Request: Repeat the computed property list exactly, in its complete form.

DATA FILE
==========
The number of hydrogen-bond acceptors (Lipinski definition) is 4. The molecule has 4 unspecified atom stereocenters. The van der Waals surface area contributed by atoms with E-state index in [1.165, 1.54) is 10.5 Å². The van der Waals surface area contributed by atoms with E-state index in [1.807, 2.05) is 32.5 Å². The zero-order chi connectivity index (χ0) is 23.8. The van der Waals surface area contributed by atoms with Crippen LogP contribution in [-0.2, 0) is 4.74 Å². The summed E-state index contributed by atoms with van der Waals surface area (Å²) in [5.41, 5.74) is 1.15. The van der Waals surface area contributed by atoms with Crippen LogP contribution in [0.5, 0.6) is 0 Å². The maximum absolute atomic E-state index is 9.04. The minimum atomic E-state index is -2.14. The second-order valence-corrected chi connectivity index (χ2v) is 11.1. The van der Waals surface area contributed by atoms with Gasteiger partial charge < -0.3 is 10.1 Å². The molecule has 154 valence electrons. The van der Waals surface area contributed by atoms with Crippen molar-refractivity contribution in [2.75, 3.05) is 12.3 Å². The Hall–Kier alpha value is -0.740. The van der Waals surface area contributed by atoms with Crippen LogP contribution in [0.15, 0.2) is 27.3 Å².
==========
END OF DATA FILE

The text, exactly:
The number of hydrogen-bond acceptors (Lipinski definition) is 4. The molecule has 4 unspecified atom stereocenters. The van der Waals surface area contributed by atoms with E-state index in [1.165, 1.54) is 10.5 Å². The van der Waals surface area contributed by atoms with E-state index in [1.807, 2.05) is 32.5 Å². The zero-order chi connectivity index (χ0) is 23.8. The van der Waals surface area contributed by atoms with Crippen LogP contribution in [-0.2, 0) is 4.74 Å². The summed E-state index contributed by atoms with van der Waals surface area (Å²) in [5.41, 5.74) is 1.15. The van der Waals surface area contributed by atoms with Crippen LogP contribution in [0.5, 0.6) is 0 Å². The maximum absolute atomic E-state index is 9.04. The minimum atomic E-state index is -2.14. The second-order valence-corrected chi connectivity index (χ2v) is 11.1. The van der Waals surface area contributed by atoms with Gasteiger partial charge < -0.3 is 10.1 Å². The molecule has 154 valence electrons. The van der Waals surface area contributed by atoms with Crippen molar-refractivity contribution in [2.75, 3.05) is 12.3 Å². The Hall–Kier alpha value is -0.740. The van der Waals surface area contributed by atoms with Crippen LogP contribution in [0.15, 0.2) is 27.3 Å².